Review Summary: Tentenko XXIII: Nursery of TechnoTentenko is an ex-idol freelance artist who runs her own label and has released an extensive range of experimental pop and techno EPs. This review is part of an ongoing series dedicated to exploring her discography. For a point of reference and orientation to her discography as a whole, please see the first instalment in the series, the review for Good Bye, Good Girl.
I adore this album title. It is such a meme-ready deadpan wonder without any of the contextual baggage. Who is the you
? Who cares - it could be anyone, as long as anyone isn't someone who exists within a toxic framework of contemporary references with a tedious backstory who will one day get old and die and ruin this Tenten Records-released CD-R for literally everybody. None of that, thanks! The subject is a fresh face; the title is pure and, most importantly, it's so
Tentenko. You were born
: a huge statement in simple packaging; three simple, unassuming words with an almost accidental vast implication; boundless significance or glib whateverness, the beginning of life itself or a facile soundbyte? You were born
- no shit, Tentenko. You and me both. Is this a substantiated theme or a cut-and-paste tagline? True to form, we never really find out.
Tentenko was born in Hokkaido August 27th, 1990. She turned thirty last week. おめでとうございます。
Okay let's talk about the music "UFO" is a template Tentenko track that shows off clearly segmented verses and choruses and very little else. Her melodies all have a trademark retro simplicity to them, which she hones here into a style that we shall call 'nursery techno'. Come to think of it, 'nursery techno' is a pretty perfect description for everything Tentenko has done in that style other than her harsh/glitch material. Damn. She should have released this as an EP instead of a fan CD-R and called it You Made Me Realise
! "UFO" has a pretty great hook around the chorus, but Tentenko's verse vocals are insufferable - next.
The second track on the CD-R is called "Gummi" as in the German gummy candy that is somehow universally popular despite being objectively disgusting - yes, Karen, I said objective
- and this is probably significant if you pay attention to the lyrics, but this does not apply here! Of every track from the preceding Tenten records CD-Rs that I've yet to delete from my memory, this one has perhaps the most shockingly well-developed vocal melodies she wasn't cajoled into emitting by competent producers. There's nothing crazy sophisticated going on here - she's still a long way short from her ever expressive inspiring overlady Jun Togawa - but there's some exciting inflections and alternations between deadpan and ditsiness going on here. I don't know, these hooks have personality and some measure of potential and memorability to them but they also lack basic competence or semblance of depth so they're probably on par with, like, Grimes as far as pop hierarchy is concerned. I guess that's nice. Grimes thought she bought into wholesale J-pop, but she actually bought into a J-dubiously professional bedroom project that had previously bought out of BiS. Perhaps this is significant.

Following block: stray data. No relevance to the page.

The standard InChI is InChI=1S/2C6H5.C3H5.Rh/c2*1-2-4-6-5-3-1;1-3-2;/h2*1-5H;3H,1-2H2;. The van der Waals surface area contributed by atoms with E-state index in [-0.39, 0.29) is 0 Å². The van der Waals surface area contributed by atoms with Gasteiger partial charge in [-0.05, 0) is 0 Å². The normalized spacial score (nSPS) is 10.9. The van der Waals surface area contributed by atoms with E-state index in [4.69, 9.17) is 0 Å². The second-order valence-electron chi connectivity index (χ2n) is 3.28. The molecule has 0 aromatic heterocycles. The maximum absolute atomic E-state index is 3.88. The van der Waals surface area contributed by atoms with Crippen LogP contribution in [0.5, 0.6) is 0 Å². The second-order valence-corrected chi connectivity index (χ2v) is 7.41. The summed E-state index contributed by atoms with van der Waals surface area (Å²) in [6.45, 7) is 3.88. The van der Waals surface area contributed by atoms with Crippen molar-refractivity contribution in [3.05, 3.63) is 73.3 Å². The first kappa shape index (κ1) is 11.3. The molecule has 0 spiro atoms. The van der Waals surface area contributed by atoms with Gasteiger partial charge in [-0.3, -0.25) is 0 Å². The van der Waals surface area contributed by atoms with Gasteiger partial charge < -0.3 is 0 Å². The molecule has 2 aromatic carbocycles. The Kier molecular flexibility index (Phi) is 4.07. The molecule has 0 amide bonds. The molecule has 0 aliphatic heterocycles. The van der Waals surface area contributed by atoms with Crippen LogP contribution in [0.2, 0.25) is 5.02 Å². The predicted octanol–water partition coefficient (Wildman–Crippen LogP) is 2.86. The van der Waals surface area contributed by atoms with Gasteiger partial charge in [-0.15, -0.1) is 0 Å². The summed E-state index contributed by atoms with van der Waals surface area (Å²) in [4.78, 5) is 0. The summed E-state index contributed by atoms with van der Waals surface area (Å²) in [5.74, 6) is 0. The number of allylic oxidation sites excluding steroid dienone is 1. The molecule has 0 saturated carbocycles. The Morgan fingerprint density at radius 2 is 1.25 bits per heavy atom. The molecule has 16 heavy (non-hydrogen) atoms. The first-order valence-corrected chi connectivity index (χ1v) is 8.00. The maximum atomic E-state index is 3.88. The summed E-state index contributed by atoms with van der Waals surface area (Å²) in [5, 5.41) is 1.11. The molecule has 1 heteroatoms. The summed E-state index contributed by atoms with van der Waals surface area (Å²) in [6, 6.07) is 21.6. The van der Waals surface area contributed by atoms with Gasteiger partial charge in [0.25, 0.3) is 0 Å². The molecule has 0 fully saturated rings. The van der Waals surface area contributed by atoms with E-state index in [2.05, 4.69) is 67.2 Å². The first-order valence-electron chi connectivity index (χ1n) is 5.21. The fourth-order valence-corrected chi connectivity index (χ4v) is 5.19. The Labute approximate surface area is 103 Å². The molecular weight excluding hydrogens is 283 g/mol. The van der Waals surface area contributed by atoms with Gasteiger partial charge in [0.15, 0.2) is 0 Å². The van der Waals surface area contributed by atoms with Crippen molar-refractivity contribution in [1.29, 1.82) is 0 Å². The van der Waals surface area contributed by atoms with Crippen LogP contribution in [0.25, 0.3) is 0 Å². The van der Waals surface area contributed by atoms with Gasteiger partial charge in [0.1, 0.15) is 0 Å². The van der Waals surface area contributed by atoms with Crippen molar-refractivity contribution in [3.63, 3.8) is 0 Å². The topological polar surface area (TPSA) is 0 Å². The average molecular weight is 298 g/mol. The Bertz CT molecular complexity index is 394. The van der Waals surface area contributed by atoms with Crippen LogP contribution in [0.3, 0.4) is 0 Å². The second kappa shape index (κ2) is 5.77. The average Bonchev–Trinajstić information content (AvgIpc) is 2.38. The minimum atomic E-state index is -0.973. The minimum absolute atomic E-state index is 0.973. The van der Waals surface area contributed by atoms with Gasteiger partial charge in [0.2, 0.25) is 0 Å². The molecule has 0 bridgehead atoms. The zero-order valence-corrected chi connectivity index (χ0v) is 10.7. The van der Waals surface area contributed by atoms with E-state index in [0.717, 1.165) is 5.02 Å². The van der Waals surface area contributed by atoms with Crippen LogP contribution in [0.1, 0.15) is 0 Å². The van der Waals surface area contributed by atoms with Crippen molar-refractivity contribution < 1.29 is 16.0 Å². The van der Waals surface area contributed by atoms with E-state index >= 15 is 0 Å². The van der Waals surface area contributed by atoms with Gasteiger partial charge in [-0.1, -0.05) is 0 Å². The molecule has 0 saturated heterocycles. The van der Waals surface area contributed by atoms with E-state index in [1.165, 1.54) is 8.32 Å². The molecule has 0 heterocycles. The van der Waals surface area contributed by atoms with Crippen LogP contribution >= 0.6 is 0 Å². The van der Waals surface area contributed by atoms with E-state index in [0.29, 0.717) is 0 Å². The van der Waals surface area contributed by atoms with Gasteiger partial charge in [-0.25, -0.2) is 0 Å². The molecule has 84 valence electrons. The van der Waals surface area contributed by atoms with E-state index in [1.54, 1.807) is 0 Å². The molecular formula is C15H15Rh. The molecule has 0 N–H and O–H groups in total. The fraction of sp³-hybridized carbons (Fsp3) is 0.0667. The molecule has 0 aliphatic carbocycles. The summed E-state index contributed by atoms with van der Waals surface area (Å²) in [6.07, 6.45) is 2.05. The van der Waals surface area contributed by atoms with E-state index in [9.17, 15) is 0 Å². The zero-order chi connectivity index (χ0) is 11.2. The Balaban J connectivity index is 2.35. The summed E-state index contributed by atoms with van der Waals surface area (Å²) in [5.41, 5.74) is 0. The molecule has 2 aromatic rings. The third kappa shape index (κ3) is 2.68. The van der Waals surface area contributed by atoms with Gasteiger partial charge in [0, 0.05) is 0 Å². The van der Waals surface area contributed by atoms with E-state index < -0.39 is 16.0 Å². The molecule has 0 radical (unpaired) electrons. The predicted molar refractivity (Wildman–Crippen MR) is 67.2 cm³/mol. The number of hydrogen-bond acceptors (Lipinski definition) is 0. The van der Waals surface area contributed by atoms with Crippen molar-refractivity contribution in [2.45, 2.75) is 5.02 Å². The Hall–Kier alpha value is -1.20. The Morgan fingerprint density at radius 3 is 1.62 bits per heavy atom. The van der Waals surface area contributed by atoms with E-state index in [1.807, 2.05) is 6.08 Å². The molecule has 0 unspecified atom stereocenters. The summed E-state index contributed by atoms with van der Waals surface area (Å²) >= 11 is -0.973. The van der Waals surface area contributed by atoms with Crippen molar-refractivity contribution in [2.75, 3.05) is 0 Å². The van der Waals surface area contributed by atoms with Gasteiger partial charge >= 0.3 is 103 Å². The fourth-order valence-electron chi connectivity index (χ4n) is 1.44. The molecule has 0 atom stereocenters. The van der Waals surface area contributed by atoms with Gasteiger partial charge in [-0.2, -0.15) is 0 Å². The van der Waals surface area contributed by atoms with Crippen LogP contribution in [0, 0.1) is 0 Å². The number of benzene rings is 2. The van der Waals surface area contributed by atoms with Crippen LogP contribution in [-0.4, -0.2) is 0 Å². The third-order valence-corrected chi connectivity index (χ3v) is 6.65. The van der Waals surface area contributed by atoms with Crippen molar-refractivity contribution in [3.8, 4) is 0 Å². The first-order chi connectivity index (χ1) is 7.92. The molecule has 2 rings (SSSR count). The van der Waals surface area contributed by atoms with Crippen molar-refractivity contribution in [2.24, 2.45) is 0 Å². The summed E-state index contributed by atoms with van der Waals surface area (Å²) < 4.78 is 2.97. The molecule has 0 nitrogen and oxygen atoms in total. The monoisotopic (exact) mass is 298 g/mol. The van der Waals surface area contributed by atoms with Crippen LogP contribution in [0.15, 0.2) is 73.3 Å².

If "Gummi" shows Tentenko starting the master the vocal ascent at the end of the fourth measure of each line (you know the one), then "Kimi Wa Umareta" (which means "You Were Born", which is also the title of this release) is a dreamy foray into the oo-oo-oooo
. This song is probably the same thing here, stripped back, unassuming, yet glaringly un-annoying throughout. It comes unsettling close to serviceable bedroom pop with its washed out nonarrangement and ultrachill vocals. Bedroom pop still doesn't really belong in the Tentenkoverse, even including her minimal wave days, so we shall call this lullaby techno and move on to focus on the main deal, namely how does someone so tuneless sound so deadpan and accidentally beautiful all at once (not looking at you, Nico). It is rare for Tentenko to release good material that sounds as though it would never have been good if anyone else has made it, so I guess we should take solace in this and/or rejoice according to personal preference.
Speaking of tracks on this Tentenko CD-R that sound like Tentenko, the two instrumentals "Fantasy" and "Dark World" sound like instrumentals that have appeared on other Tentenko albums. If you yes you have been following so far, you will know that she does instrumentals quite frequently and that the melodic filler ones on vocal-dominated releases are all pretty much interchangeable. They come in two varieties: "Fantasy" is the minimal wave/techno one and "Dark World" is the dub one. "Medana" is off-kilter to a point and reminds me of Living in the Box (Coin Locker)
insofar as it sounds like tracks from that release and I can't work out if it's vaguely sophisticated or just plain silly. Tentenko kind of murmurs over it but nothing really happens besides every instrument in the arrangement apart from the bass purposefully missing the beat every measure. Classic stuff.
With one classic of the Tenten Records canon in the title track and a range of mostly inoffensive material to support it, this is probably exactly what Tentenko needed to release after the middling forgetfest of her last CD-R Diamond no Sasayaki
. I have forgotten that release, despite having reviewed it literally yesterday (not going to lie here, I had to load up that review to remember the title). At this points, things are getting a bit confused and it's hard to see the wood for the trees because I could have sworn that Tentenko has already made this record at least four times? Meh, evolution is an iterative process. Bye.